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Am J Physiol. 1992 Nov;263(5 Pt 1):E950-7.

Endurance training does not enhance total energy expenditure in healthy elderly persons.

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1
Department of Medicine, College of Medicine, University of Vermont, Burlington 05405.

Abstract

Physical exercise is prescribed to older individuals to increase cardiovascular fitness and improve body composition. However, there is limited information on the effect of exercise on total energy expenditure (TEE) and its components. We therefore determined the effects of short-term endurance training in 11 elderly volunteers (56-78 years) on changes in 1) TEE, from doubly labeled water; 2) resting metabolic rate (RMR), from respiratory gas analysis, 3) the energy expenditure of physical activity (EEPA), aside from that associated with the training program, and 4) body composition from a combination of body density with total body water. Endurance training increased maximum oxygen consumption (VO2max) by 9% (2.00 +/- 0.67 to 2.17 +/- 0.64 l/min; P < 0.05) and RMR by 11% (1,596 +/- 214 to 1,763 +/- 170 kcal/day; P < 0.01). There was no significant change in TEE (2,408 +/- 478 to 2,479 +/- 497 kcal/day) before and during the last 10 days of endurance training because of a 62% reduction in EEPA (571 +/- 386 to 340 +/- 452 kcal/day; P < 0.01). There was no change in body mass, but fat mass decreased (21.6 +/- 6.6 to 20.7 +/- 6.6 kg; P < 0.05). The increase in fat-free mass (49.5 +/- 9.0 to 50.4 +/- 9.1 kg; P < 0.05) was explained by an increase in body water (35.9 +/- 6.5 to 36.8 +/- 6.3 kg; P < 0.05). We conclude that in healthy elderly persons, endurance training enhances cardiovascular fitness, but does not increase TEE because of a compensatory decline in physical activity during the remainder of the day.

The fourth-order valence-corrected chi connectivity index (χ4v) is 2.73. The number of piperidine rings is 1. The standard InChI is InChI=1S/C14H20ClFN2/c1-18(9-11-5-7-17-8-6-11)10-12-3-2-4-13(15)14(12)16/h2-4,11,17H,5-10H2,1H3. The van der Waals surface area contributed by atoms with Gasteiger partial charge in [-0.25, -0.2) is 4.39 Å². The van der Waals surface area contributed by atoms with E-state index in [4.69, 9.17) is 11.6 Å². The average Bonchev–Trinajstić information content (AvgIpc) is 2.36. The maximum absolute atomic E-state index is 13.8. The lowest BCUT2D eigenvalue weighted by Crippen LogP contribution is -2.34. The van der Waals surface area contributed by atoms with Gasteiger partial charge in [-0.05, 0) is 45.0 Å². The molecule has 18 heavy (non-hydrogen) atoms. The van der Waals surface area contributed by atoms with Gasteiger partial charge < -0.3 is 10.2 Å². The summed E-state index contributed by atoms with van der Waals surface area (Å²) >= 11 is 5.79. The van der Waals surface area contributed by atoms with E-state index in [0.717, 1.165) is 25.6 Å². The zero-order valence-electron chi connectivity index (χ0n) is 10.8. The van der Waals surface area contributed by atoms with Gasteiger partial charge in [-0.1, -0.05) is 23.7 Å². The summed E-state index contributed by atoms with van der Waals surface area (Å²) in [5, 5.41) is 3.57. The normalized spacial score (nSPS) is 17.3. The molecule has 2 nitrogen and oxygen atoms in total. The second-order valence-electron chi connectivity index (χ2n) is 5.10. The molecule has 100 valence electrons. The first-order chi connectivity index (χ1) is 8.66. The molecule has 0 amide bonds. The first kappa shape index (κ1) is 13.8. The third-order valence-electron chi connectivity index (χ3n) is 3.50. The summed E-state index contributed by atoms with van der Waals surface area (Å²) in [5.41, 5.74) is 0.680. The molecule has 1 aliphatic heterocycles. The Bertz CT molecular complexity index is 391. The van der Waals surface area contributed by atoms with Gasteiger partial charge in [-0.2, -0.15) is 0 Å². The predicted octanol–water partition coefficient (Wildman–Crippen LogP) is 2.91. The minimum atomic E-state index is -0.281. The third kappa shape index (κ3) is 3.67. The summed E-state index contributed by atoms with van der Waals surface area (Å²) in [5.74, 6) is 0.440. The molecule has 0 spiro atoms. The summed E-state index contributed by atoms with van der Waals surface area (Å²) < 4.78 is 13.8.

[Indexed for MEDLINE]

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